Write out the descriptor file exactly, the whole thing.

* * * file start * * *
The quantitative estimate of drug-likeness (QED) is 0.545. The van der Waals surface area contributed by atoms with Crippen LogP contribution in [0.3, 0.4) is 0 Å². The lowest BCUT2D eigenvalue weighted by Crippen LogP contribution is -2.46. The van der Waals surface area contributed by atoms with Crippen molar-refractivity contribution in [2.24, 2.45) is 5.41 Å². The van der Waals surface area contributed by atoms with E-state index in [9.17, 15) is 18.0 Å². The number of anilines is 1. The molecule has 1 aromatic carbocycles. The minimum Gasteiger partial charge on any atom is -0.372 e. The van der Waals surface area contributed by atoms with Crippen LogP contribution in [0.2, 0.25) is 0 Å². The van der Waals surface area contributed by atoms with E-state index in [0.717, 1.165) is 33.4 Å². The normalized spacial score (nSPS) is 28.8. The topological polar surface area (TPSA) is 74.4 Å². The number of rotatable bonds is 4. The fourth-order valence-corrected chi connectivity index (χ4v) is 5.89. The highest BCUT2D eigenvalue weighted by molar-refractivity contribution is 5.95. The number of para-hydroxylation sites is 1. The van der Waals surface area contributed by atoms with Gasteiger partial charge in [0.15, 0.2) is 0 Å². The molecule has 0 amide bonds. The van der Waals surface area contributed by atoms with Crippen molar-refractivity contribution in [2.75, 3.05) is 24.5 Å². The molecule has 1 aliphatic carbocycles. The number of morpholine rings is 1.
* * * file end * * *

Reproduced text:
The quantitative estimate of drug-likeness (QED) is 0.545. The van der Waals surface area contributed by atoms with Crippen LogP contribution in [0.3, 0.4) is 0 Å². The lowest BCUT2D eigenvalue weighted by Crippen LogP contribution is -2.46. The van der Waals surface area contributed by atoms with Crippen molar-refractivity contribution in [2.24, 2.45) is 5.41 Å². The van der Waals surface area contributed by atoms with E-state index in [9.17, 15) is 18.0 Å². The number of anilines is 1. The molecule has 1 aromatic carbocycles. The minimum Gasteiger partial charge on any atom is -0.372 e. The van der Waals surface area contributed by atoms with Crippen LogP contribution in [0.2, 0.25) is 0 Å². The van der Waals surface area contributed by atoms with E-state index in [0.717, 1.165) is 33.4 Å². The normalized spacial score (nSPS) is 28.8. The topological polar surface area (TPSA) is 74.4 Å². The number of rotatable bonds is 4. The fourth-order valence-corrected chi connectivity index (χ4v) is 5.89. The highest BCUT2D eigenvalue weighted by molar-refractivity contribution is 5.95. The number of para-hydroxylation sites is 1. The van der Waals surface area contributed by atoms with Gasteiger partial charge in [0.15, 0.2) is 0 Å². The molecule has 0 amide bonds. The van der Waals surface area contributed by atoms with Crippen molar-refractivity contribution in [2.75, 3.05) is 24.5 Å². The molecule has 1 aliphatic carbocycles. The number of morpholine rings is 1.